Yesterday at its annual meeting, the American Public Health Association adopted a policy statement on noise pollution. A brief description of what APHA is calling for.
Editor’s Notes & Interviews
We recently conducted a survey to learn more about where our readers come from and what they’re most interested in hearing about on PlannersWeb.com in the coming year. We want to share some of the results to date with you. There’s still time to provide your feedback — through Nov. 8th.
Editor’s note: To accompany the start of our Across Generations series, an important point about how we refer to older people. There’s a big difference between referring to “the elderly” and “elders,” as Rabbi Joshua Chasan explains.
The International Making Cities Livable conference featured presentations by three mayors from three very different cities: Salt Lake City, Utah; Carmel, Indiana; and Freiburg, Germany. After hearing them, I’m primed for visiting all three of their hometowns.
In Portland, food carts have really sizzled. Head downtown and you’ll find an entire city block (home to a parking lot) completely lined by food carts. A look at “food cartology.” Also: the importance of public engagement in planning.
PlannersWeb Editor Wayne Senville continues his reflections on Portland, Oregon, with a look at transportation and land use, and how the city has become a leader in the “dead freeway” movement.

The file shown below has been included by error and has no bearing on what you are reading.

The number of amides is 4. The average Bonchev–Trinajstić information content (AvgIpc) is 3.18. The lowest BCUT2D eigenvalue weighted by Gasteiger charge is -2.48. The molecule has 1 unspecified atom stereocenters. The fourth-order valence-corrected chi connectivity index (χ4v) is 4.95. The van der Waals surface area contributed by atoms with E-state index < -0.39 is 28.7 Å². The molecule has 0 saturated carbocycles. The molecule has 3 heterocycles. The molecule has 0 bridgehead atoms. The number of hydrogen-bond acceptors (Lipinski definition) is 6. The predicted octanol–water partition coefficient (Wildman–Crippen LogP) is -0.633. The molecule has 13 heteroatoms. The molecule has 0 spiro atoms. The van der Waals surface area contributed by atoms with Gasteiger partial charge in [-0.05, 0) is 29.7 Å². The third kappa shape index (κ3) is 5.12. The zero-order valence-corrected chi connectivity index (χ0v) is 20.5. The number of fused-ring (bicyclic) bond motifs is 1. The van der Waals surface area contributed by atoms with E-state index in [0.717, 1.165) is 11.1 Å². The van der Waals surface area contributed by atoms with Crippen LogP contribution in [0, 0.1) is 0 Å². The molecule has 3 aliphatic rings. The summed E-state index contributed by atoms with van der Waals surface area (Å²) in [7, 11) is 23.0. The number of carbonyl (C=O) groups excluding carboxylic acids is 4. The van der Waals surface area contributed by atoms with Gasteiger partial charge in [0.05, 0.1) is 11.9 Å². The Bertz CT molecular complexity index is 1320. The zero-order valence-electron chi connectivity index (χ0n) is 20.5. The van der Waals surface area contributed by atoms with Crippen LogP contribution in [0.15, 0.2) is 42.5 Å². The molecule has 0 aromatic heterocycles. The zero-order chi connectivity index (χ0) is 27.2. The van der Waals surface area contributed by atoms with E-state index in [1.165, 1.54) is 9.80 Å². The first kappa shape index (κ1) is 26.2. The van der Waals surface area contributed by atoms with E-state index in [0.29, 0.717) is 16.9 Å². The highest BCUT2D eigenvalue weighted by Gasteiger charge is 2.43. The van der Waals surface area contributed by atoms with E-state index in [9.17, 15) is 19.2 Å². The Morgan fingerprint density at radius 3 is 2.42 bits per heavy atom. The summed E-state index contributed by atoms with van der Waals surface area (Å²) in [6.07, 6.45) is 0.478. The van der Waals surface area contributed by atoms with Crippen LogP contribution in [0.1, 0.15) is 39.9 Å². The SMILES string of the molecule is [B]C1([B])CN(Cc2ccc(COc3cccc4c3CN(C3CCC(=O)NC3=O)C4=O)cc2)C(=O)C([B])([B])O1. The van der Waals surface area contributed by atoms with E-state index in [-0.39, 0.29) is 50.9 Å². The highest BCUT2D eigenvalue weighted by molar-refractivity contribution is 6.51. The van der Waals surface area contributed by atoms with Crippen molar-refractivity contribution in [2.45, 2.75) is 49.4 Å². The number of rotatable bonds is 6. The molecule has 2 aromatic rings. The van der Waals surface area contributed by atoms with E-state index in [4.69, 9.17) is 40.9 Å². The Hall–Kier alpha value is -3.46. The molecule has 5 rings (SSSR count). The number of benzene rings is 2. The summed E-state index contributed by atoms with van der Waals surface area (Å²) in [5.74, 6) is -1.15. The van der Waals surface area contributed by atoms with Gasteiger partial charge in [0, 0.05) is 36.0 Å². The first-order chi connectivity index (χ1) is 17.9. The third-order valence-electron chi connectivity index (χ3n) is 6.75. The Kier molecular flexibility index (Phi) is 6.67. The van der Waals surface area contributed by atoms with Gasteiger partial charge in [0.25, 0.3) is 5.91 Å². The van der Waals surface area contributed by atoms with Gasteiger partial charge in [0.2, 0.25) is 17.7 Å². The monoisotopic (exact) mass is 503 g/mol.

After spending ten days in Portland, Oregon, PlannersWeb Editor Wayne Senville reflects on nature in the city and the role of water. More reflections from Senville over the next few days.
Three of Portland’s newest urban parks serve the booming Pearl District, north of downtown. Each park has its own special identity and character — the result of a thoughtful planning process.
You see the silver, ovoid-shaped aerial trams high in the air heading up towards a hill. Is there a ski slope on the other side? Unlikely in a city that averages under five inches of snow a year. So just where are those trams heading? And why?
Orenco Station is both an actual light-rail station and the name of a 209 acre “transit-oriented” development adjacent to the station. They’re both in Hillsboro, Oregon, a fast growing suburb of Portland, and home to the state’s “Silicon Forest.”
One of the most remarkable aspects of Oregon planning law is the “urban growth boundary” (UGB). A look at how it works.
Hillsboro, Oregon — a fast-growing western suburb of Portland — is seeking to revive its downtown “main street” district by focusing on arts and culture.
What can residents do with that narrow strip of grass or plants and sometimes also trees usually located between the curb and the sidewalk. In Portland, homeowners have come up with some creative answers.